In this blog series our curators, archivists, conservators and learning team will be bringing together works of art from across the Collection under one theme. From armour and jewellery, to portraits and porcelain, read about some of the most fascinating and marvellous pieces in the Collection here.
Today we will be looking at the theme of Mythology. From François Lemoyne's Perseus and Andromeda to Van Dyck's Paris, explore below how different pieces from Hertford House have been inspired by mythology and the stories of Roman poet, Ovid.
Alessandro Algardi, Jupiter victorious over the Titans: ‘Fire’ and Juno controlling the Winds: ‘Air’, c. 1655 -1681
Recalling the mythological stories of the power of the gods, Algardi’s models depict Jupiter’s defeat of the Titans and Juno’s pacifying of the Winds. With a thunderbolt in his hand, Jupiter sits astride an eagle, dominating a conquered world, the weight of which presses down on the rocks crushing the vanquished Titans below. Juno is seated on her symbolic animal, the peacock, while the shoulders of the Winds support a similar sphere and heavy rocks.
Originally designed as firedogs for Philip IV of Spain, apparently commissioned by Velazquez who met Algardi in Rome, the model was acclaimed in France and cast in several versions. This pair can be traced back to the collection of the Grand Dauphin, and entered the French royal collection in 1711. They were sold after the Revolution.
François Lemoyne, Perseus and Andromeda, 1723
As recounted in Ovid’s Metamorphoses (IV, 663–752), the Ethiopian princess Andromeda was offered up to appease the wrath of the gods after her mother rashly boasted that she and her daughter were more beautiful than the nymphs of the sea. The hero Perseus, flying overhead saw Andromeda chained to a rock below, helplessly awaiting the sea-monster sent to devour her. An epic fight ensued but Perseus ultimately succeeded in slaying the monster and saving the princess, whom he later married.
Like another rendition of the myth of Perseus and Andromeda also in the Wallace Collection, this work by First Painter to Louis XV depicts the sea battle. Lemoyne’s composition appears to be set at a slightly earlier moment, just as the monster has taken stock of Perseus’s presence and it includes a group of onlookers gathered on the far shore to watch the action unfolding. Titian’s version is better known today but it is worth bearing in mind that Lemoyne’s painting, which was placed twice on public exhibition (1723 and 1725), was widely acclaimed in the artist’s own lifetime.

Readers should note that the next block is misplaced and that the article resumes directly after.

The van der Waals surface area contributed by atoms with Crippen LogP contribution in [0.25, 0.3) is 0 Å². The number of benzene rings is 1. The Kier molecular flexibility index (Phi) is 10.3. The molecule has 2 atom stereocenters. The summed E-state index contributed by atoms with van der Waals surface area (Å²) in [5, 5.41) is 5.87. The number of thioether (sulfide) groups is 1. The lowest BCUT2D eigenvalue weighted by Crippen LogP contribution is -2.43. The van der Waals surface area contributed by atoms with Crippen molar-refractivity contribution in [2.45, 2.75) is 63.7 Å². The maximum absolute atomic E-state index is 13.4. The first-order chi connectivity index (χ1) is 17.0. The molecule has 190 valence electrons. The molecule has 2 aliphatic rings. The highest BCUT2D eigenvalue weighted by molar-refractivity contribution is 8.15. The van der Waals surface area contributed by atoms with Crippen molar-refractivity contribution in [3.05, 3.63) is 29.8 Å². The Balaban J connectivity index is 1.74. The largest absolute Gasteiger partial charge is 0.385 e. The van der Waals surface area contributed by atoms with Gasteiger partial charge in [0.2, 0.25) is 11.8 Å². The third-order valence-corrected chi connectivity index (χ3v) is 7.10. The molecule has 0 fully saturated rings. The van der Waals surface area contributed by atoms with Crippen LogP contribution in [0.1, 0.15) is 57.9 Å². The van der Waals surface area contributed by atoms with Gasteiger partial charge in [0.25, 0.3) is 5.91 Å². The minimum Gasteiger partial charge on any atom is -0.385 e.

North Italy, Parade shield, c. 1570
The Italian Renaissance witnessed a rediscovery of the cultures, arts and customs of ancient civilisations. For rulers and princes, this included a fascination with the triumphs of the Roman Empire, where victories of great military leaders were commemorated with public parades and celebrations. Shields such as this one, made in northern Italy around 1570, were parade shields and were not usually intended for combat but for display.
Often, they were decorated with classical imagery representing feats of heroism, and in this case the exploits of Hercules are depicted in heavily embossed and chased decoration. The shield is further encrusted with silver and damascened in gold. The centre of the shield shows Hercules’ second labour, the slaying of the Lernæan Hydra, whilst the border is embossed with military trophies and other stories from his life, including an attack on the centaurs, killing the Nemæan Lion and shouldering the globe for Atlas.
Sèvres, Garniture of three vases and covers, 1781